It’s always odd to launch a rocket into the ether, watch it go up, and then prepare to launch the next one without knowing if the first ever hit its mark, or landed on the moon, or do whatever else rockets might do. So, thank you for all these insights, reactions, comments. It feels great to communicate. I should have expected the IC community to be so engaged. Yo guys rock.
@madrush and @Douggins >> Glad you dig the aesthetic. Phil and I have the luxury of having similar tastes, so that makes that part easier. Yes, the music is composed for be podcast by my brother Pierre-Yves Martel, who’s a professional composer and musician. The specific coincidence you mention re oscillation was just that, a coincidence, but one bound to happen since oscillation is a big thing for me and I keep bringing it up in conversations with PY about the music.
Regarding the weird and monstrous, the religious and the scientific — these are really interesting points you bring up. I’ve actually been thinking about doing an episode exploring the thesaurus entries for “weird”. Every term has its own specific meanings and nuances: fascinating, monstrous, strange, eerie, creepy, spooky, strange, eldritch, odd, grotesque, etc. I haven’t read Sloterdijk’s Spheres and so can’t really comment, but I think that calling the ontological outside the monstrous is very apt, especially given the term’s etymology (Old French “monstre” - to show, to appear).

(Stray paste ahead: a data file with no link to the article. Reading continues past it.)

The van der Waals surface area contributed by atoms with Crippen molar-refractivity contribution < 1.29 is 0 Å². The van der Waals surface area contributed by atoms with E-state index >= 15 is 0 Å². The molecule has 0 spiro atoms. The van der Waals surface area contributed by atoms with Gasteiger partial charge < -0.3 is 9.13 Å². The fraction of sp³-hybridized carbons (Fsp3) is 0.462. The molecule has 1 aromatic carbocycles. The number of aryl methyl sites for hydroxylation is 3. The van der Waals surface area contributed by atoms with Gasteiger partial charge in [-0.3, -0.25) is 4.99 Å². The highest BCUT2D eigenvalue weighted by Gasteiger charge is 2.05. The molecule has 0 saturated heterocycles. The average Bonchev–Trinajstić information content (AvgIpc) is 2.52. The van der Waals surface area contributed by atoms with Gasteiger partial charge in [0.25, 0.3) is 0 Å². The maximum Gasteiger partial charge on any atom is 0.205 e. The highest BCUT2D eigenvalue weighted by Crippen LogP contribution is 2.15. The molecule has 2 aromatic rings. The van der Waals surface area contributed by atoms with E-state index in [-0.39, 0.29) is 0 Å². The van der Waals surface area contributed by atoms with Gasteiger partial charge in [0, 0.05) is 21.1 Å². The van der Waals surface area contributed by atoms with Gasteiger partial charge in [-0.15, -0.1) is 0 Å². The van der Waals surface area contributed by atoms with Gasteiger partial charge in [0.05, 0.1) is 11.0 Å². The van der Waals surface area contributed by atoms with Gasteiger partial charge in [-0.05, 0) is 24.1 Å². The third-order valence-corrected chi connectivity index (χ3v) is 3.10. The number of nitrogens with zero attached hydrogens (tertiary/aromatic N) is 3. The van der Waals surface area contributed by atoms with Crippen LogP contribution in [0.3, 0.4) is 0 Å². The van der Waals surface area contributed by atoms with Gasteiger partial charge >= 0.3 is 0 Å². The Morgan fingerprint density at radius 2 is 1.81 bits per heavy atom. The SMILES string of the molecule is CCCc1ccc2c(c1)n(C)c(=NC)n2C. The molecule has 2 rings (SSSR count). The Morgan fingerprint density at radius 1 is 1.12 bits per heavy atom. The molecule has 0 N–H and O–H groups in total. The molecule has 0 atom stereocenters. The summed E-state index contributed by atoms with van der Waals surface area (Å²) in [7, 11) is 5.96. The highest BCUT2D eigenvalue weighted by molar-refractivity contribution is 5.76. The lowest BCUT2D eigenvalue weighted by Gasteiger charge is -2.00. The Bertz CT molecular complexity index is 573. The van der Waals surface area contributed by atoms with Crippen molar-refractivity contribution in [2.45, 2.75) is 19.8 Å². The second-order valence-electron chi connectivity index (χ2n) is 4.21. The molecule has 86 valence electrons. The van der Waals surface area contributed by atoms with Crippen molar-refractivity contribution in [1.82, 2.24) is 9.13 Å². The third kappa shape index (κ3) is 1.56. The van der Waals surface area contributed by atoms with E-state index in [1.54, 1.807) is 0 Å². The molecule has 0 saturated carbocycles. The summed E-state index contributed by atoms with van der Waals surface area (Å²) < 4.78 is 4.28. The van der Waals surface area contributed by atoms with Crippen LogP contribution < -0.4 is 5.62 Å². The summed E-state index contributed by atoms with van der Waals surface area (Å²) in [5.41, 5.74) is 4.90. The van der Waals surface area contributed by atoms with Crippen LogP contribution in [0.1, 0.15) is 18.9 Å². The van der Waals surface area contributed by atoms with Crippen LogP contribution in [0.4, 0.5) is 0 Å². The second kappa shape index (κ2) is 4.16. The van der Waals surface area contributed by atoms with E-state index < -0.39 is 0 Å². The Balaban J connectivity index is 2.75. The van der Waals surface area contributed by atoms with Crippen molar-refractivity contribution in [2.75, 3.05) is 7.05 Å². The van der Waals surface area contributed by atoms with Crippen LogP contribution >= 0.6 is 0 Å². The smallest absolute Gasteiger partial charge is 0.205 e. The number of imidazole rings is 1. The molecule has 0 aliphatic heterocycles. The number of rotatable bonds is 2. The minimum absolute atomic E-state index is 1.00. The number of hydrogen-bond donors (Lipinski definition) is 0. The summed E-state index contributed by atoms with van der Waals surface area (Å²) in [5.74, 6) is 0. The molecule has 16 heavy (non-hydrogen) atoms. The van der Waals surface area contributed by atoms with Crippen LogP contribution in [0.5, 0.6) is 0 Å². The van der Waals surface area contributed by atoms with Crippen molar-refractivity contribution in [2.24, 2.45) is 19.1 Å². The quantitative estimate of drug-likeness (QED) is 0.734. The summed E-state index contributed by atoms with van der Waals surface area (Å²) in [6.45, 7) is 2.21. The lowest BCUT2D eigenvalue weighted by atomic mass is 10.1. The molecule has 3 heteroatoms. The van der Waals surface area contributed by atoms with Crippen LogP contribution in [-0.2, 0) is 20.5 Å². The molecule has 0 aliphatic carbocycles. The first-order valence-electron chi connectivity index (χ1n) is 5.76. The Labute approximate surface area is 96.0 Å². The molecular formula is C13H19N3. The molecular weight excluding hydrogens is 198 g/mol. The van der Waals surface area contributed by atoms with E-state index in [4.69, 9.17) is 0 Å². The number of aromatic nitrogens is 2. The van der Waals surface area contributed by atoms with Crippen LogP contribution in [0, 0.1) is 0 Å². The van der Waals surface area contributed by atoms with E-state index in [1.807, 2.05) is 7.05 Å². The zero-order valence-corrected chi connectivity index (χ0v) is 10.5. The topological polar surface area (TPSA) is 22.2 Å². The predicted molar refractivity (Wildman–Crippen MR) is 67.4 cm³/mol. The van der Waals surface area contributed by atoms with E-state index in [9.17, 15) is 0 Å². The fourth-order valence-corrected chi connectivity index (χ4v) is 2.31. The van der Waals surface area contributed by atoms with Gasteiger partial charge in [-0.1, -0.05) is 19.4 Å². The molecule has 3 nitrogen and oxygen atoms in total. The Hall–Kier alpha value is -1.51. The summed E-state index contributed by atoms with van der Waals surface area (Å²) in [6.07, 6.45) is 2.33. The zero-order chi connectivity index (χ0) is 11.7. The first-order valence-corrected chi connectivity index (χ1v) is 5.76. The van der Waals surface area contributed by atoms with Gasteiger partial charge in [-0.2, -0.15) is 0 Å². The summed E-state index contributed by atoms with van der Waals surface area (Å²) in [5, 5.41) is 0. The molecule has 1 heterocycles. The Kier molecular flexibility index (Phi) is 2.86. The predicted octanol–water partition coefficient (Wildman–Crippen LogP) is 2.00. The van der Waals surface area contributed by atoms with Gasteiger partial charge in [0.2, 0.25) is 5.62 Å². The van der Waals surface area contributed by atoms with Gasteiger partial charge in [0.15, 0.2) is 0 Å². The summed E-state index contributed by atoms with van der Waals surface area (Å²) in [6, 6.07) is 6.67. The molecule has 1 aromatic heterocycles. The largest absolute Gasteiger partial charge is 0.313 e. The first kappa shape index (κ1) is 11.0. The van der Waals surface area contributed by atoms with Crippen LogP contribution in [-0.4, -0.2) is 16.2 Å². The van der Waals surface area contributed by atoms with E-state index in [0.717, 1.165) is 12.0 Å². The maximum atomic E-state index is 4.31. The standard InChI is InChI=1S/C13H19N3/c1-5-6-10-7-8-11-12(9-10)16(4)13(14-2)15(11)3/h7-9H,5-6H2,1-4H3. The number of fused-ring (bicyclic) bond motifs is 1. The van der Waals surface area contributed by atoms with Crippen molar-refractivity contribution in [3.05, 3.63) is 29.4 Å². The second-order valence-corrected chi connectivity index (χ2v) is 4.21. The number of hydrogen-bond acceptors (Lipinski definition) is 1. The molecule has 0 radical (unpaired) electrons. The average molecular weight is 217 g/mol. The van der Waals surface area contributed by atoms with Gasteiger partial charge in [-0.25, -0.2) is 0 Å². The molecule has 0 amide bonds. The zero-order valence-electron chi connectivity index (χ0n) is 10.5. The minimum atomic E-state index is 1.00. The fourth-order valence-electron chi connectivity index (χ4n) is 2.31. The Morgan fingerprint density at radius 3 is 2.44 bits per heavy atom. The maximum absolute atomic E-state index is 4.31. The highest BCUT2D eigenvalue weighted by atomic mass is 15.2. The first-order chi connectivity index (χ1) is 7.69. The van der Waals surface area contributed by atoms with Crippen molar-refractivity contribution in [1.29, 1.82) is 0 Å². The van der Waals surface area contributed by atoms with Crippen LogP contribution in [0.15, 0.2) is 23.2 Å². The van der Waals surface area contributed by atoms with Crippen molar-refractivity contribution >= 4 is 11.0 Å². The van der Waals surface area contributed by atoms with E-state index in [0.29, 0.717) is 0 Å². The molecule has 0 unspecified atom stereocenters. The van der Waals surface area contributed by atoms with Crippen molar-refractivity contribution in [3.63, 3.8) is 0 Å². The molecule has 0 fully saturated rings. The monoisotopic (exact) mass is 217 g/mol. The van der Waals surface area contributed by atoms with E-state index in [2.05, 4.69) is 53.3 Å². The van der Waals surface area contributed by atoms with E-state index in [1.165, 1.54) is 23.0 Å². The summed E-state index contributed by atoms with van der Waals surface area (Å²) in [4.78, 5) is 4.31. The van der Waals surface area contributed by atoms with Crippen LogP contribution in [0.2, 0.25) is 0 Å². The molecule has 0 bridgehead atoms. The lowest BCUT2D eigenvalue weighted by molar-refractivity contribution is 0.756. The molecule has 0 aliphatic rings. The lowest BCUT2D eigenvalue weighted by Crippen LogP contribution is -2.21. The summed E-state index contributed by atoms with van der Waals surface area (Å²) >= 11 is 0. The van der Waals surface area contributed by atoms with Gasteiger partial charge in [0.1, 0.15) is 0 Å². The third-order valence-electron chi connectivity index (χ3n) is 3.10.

It’s true that Dick is more religious and Lovecraft more scientific. But their projects overlap even there – in the sense that Lovecraft is exploring the scientific bases of religious beliefs (the ontological/factual reality of gods and sorcery), whereas Dick is exploring the religious bases of science (the primacy of experience and the subject in all empirical observation of objective phenomena). They are so close, these two writers, and yet so remote from each other at the same time, that Phil and I have come to see them as a kind of syzygy. In our conversations, Phil tends to be the thin-edge/Dick guy and I tend to be the thick-edge/Lovecraft guy.
@Ariadne I’m sorry you had trouble playing the podcast. Have you tried again since? Maybe try another platform (iTunes or Stitcher or Player FM)? Let me know if the problems persists. Nobody has brought this up so far.
@Douggins That piece you recorded is great. Nailing that nameless mood. And I wholly agree regarding Stevens. His poems are like super novas.
@Geoffreyjen_Edwards – The road from Quebec to Montreal, eh? I’m in Ottawa. Assuming you live in Quebec, we’re neighbours. And so are Harman and Whitehead, conceptually speaking. You make a great observation, I think. Harman brings up Whitehead a lot in his writings and evidently gets a lot from him, especially as Whitehead is reinterpreted in the work of Bruno Latour. Where Harman disagrees with Whitehead is in his (Harman’s) insistence that objects transcend all their relations. In other words, objects are units, they are something over and above and beyond their relations to other objects. In Whitehead — at least in the classical reading of his metaphysics — there is nothing outside relations; process, in a sense, is 100% relational and any sense of stable, fixed substances must be illusory. Harman says that objects exist in and of themselves, and I tend to agree with him in principle. For a while now I’ve been interested in metaphysical brutalism and the rejection of the principle of sufficient reason. I see promise in Harman here. My ramblings at the very end of the podcast have to do with that. Having said this, I kind of started off as a process guy, so by putting your finger on the Harman-Whitehead dyad, you are calling my attention to one of the internal conflicts in my own thoughts.